The one thing in my sad, self-pitying existence at which I am not failing right now is working out. I've actually lost 17 lbs since the semester began. I'd like to say "without trying," but I've kinda been trying, or started out doing so.
Over the summer, my alcohol consumption offset any reduction in calories from my candy abstinence. I also wasn't working out with the frequency and vigor that I might have had I been at home with my gym or in a less hilly area (I don't really do hills when I run, at least not when I'm trying to get back into running). So, when I returned and visited the doctor in August, I found that I had gained a little weight and tipped the scales at a lifetime high (that I know of, I didn't weigh myself for about 15 years). No big deal, really, but obesity -- morbid, diabetic, high-blood pressure, heart disease, joint replacement inducing obesity, not just overweight but healthy obesity -- runs in my family. I try not to think about it too much because, as a result of that family history, or more accurately, the habits that produced that family history, eating disorders run in my personal history.
Anyway, aware of both, I decided that it would be best if I tried to get back into eating healthy, abstaining from alcohol and candy, and working out more to turn the tide in the other direction. Also, both my analyst and the psychiatrist who prescribes the happy pills (a new one, trust me!) both said that exercise was necessary for my mental health, which is probably in worse shape than my physical health.
I started running. That is, I started doing what could be called "running" but most runners would scoff at my pace and call it a fast walk. Whatever. My huffing and puffing and chugging along like the Little Engine that Could did the trick. Two weeks in, I weighed myself. Since the scale was not the one at the doctor's office and was a digital scale, I didn't believe it. There was no way that I had lost that much in that amount of time. Still, I figured that the digital scale couldn't be off by that much, so took it as a small victory.
Two weeks later I tried again. Whoa! More gone. Even if the gym scale said that I was lighter than the doctor's scale might, I at least had an idea. This number was lower than the previous number, so I know that I had lost the difference plus whatever the real difference was between the doctor's scales and my first gym weigh-in.
Last week, I had to go to a meeting at the Self-proclaimed Main Campus. In one of the ladies' rooms I found a scale much like that at the doctor's office. "What the hell?" I thought. "Shitty week thus far. Might as well get some reality splashed on my face to top it all off." Nope, the numbers there matched the gym scale. I felt like doing a Church Lady Superior Dance.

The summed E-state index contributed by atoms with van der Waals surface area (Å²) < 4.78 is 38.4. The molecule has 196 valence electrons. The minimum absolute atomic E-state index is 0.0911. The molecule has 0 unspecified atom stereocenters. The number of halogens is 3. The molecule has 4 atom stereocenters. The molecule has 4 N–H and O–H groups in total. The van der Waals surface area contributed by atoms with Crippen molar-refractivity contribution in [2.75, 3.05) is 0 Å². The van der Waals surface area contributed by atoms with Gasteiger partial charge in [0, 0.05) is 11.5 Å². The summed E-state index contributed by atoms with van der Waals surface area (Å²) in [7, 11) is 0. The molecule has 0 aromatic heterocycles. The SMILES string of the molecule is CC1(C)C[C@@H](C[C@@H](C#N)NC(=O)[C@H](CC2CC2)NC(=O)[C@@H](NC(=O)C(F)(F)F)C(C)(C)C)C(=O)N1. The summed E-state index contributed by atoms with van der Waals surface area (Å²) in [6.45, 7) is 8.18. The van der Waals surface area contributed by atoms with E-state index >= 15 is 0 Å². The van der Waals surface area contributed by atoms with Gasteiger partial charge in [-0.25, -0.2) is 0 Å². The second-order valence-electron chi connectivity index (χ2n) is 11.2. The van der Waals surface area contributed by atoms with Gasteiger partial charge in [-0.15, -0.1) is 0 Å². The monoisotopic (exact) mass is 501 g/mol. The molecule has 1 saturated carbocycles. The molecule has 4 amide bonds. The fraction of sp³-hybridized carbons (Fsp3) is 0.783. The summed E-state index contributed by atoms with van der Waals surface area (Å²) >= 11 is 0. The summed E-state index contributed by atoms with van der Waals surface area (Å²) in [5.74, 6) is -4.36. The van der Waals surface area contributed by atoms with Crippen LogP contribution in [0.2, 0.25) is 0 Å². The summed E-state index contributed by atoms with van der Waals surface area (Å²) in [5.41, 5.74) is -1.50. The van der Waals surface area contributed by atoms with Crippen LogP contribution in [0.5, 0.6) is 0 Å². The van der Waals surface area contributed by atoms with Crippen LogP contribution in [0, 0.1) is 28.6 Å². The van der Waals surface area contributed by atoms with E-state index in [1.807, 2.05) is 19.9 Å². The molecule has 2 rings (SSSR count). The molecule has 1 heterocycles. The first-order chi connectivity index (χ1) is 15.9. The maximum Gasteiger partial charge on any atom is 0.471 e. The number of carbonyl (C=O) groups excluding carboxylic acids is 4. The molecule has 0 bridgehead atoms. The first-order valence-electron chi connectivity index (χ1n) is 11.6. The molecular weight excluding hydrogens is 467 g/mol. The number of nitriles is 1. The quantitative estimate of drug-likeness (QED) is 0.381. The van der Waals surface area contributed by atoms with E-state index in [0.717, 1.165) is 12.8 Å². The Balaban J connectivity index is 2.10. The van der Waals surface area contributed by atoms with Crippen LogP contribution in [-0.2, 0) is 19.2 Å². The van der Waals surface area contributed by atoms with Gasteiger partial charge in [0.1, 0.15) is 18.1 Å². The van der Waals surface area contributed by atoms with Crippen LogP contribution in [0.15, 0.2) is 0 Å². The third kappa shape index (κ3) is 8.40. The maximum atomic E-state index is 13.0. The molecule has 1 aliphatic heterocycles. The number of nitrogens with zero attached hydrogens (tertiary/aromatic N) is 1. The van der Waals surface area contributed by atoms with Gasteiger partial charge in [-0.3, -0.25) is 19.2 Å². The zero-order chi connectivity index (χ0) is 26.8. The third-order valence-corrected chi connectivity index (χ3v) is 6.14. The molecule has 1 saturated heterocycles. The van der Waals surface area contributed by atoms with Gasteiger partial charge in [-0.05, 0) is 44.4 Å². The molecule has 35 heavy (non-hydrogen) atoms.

I tried again at the gym over the weekend. If this scale is giving me the same numbers as the doctor's scale would, I've lost 17 lbs. I don't think I've ever lost that much in my life, outside of being anorexic. I'm in below what I considered my target. I'm below what I considered "better" when I was at the target. Hell, I'm getting into "now THIS is my real body" range (as opposed to "o.k., I guess I can live with this being my body now" range).
Despite this success, somewhere along the way, the workout stopped being entirely about the weight. The weight is a nice little reward, but the goal has become that high that you get after you've run a good distance, and the satisfaction of seeing yourself able to run farther and farther.
You see, I started with three miles. Three miles has always been a good, healthy distance. Then, about a week into it, I felt a little extra energy one day and added a half of another mile. Within another week, I was up to four miles. By the end of September, I could run five. In October, six. I stopped doing weights because they bored me. I just wanted to run. The more I ran, the more I wanted to run. This weekend, I tried 6.5 on Saturday. Then, possessed, I got up to 7.5 on Sunday. I've never run so far in my life. I'm now setting my sights on 8 by the end of the year --just to see if I can do it, not to make a habit of it.
That feeling of satisfaction, of endorphins: after I run is sometimes the happiest moment of my week (unless, of course, I see the Gentleman Caller!). It's a wash of energy, of calm, of well-being, of strength, of power, of accomplishment. I'm afraid to give it up, so I keep going back to do it again and again, farther and farther, much like getting into a good writing groove. I do it for that, now, not the weight loss. The weight loss has been accomplished. Now, I just want to feel awesome.